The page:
Boston Red Sox senior advisor Bill James drew attention over the weekend -- almost all of it negative -- for his comments defending late Penn State football coach Joe Paterno on the heels of the Freeh Report's findings that Paterno and members of the Penn State administration had "failed to protect against a child sexual predator harming children for over a decade."
The Red Sox today publicly separated themselves from James' views and asked him to stop speaking about the issue.
In a press release, the team said:
"This afternoon, Red Sox Principal Owner John Henry and Executive Vice President/General Manager Ben Cherington spoke to Bill James regarding him making public his personal opinions on Joe Paterno.
In that call, Mr. James was informed that his comments in no way reflect the opinions or positions of the Red Sox; and, because he is perceived as a representative of the Red Sox, he was asked to refrain from any further public comments on this matter."
James, who helped start the sabermetrics revolution that led to a more statistically driven analysis of baseball, had said in an interview with ESPN Radio's Doug Gotlieb that Paterno was receiving too much blame for his role in the Jerry Sandusky scandal. Sandusky was the long-time defensive coordinator under Paterno.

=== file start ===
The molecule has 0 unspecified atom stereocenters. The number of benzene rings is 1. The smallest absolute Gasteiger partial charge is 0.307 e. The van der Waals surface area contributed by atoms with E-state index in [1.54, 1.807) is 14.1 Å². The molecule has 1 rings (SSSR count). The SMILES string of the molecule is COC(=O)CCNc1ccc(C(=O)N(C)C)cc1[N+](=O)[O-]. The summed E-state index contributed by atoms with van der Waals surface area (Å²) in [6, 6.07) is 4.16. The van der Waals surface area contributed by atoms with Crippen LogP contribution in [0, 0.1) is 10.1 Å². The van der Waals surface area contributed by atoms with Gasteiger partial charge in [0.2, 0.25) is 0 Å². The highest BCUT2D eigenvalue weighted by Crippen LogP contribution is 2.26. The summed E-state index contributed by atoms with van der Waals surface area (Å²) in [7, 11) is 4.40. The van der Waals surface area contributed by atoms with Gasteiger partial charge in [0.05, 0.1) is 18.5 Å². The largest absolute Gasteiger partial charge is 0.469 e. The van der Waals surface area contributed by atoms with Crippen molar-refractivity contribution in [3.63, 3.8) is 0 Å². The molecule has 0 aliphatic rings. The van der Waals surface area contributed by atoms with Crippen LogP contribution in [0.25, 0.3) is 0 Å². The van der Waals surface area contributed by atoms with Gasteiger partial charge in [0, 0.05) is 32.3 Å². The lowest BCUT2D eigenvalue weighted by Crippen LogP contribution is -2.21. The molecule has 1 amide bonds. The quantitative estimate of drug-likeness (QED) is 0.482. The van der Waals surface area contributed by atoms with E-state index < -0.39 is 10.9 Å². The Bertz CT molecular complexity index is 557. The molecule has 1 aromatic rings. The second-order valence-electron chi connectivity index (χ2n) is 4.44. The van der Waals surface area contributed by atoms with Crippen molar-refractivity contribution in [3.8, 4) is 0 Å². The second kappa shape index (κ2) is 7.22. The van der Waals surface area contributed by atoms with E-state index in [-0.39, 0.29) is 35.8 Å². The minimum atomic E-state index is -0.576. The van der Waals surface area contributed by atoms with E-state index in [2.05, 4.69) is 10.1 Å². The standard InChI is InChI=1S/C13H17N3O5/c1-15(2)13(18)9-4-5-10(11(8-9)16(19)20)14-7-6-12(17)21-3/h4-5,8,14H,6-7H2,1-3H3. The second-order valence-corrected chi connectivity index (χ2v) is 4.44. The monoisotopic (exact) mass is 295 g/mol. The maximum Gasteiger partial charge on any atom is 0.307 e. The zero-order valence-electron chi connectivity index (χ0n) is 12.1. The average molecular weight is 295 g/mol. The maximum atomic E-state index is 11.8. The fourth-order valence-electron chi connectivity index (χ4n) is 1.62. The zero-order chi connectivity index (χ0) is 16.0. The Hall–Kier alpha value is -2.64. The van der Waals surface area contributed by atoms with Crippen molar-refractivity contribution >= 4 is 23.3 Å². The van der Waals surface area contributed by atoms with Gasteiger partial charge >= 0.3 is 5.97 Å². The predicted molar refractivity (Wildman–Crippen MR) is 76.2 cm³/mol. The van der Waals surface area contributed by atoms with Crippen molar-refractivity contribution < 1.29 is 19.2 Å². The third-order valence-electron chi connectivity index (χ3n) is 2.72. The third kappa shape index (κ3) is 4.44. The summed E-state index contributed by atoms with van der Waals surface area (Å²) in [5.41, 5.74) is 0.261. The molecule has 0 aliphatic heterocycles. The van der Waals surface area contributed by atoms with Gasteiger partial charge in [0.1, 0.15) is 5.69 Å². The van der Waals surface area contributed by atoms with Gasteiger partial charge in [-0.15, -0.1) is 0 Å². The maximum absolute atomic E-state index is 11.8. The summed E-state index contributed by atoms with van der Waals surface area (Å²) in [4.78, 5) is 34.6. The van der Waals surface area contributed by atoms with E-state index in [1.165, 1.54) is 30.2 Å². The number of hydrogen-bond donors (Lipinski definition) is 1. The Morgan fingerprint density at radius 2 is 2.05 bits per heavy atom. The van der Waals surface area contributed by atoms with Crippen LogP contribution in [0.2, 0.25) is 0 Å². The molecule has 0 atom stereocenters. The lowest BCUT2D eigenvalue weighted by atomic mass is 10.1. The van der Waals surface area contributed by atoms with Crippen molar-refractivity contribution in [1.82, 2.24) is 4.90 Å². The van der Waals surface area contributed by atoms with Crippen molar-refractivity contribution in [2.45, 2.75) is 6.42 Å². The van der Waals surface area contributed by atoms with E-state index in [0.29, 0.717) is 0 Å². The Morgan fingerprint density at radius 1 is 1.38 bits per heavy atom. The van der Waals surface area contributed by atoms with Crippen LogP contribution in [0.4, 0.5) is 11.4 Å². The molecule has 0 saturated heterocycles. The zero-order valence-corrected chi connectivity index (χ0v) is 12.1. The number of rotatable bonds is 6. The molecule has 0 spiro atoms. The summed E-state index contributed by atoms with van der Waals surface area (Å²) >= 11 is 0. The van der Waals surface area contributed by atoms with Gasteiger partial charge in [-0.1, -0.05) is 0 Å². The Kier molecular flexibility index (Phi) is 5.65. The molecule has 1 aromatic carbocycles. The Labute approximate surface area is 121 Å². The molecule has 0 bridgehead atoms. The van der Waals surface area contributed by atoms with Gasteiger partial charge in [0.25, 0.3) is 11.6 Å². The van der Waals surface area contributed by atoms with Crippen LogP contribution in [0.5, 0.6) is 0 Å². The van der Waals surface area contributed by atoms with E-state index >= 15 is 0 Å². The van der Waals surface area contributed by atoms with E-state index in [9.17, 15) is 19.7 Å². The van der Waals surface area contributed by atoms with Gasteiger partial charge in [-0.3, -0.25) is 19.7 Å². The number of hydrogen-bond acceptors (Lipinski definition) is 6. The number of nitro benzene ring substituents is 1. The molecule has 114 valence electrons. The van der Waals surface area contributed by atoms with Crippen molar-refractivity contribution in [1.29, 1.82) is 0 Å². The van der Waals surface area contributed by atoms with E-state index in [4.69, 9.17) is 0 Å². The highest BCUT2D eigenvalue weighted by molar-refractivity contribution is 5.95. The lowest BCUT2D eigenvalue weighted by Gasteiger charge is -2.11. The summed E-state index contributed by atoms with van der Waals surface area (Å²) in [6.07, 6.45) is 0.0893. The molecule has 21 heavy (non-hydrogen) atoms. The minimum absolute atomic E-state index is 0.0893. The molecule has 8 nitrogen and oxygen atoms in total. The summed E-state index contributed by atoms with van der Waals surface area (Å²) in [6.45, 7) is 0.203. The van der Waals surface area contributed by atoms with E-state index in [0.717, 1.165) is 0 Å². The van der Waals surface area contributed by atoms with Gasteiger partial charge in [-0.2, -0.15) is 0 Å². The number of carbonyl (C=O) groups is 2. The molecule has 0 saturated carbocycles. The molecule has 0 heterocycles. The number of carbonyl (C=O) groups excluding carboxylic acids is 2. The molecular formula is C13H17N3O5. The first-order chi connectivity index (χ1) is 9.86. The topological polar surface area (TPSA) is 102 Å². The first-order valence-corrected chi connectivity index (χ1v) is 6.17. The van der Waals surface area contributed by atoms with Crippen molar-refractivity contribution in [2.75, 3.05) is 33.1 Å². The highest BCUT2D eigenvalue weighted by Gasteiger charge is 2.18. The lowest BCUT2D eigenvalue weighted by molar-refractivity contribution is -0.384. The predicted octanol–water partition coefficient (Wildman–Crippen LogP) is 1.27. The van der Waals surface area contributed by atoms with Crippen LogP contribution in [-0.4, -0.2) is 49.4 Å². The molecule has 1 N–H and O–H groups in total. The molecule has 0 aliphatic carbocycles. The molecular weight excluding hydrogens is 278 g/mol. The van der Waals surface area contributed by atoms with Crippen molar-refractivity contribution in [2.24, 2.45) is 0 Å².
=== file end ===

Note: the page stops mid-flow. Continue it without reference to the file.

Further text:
"It's very hard, in fact it's impossible, to explain why Paterno should have been the person to go to the police," James told Gotlieb. "Paterno didn't see anything. Paterno was not the reporting authority. Sandusky did not work for Paterno. Paterno had no supervisory authority over Sandusky. It's extremely difficult to explain why it was Paterno's responsibility to go to the police. He knew less about it than anyone else there."
..."You're saying everything revolves around (Paterno). It's total nonsense," James said. "He had very few allies. He was isolated and he was not nearly as powerful as people imagine him to have been."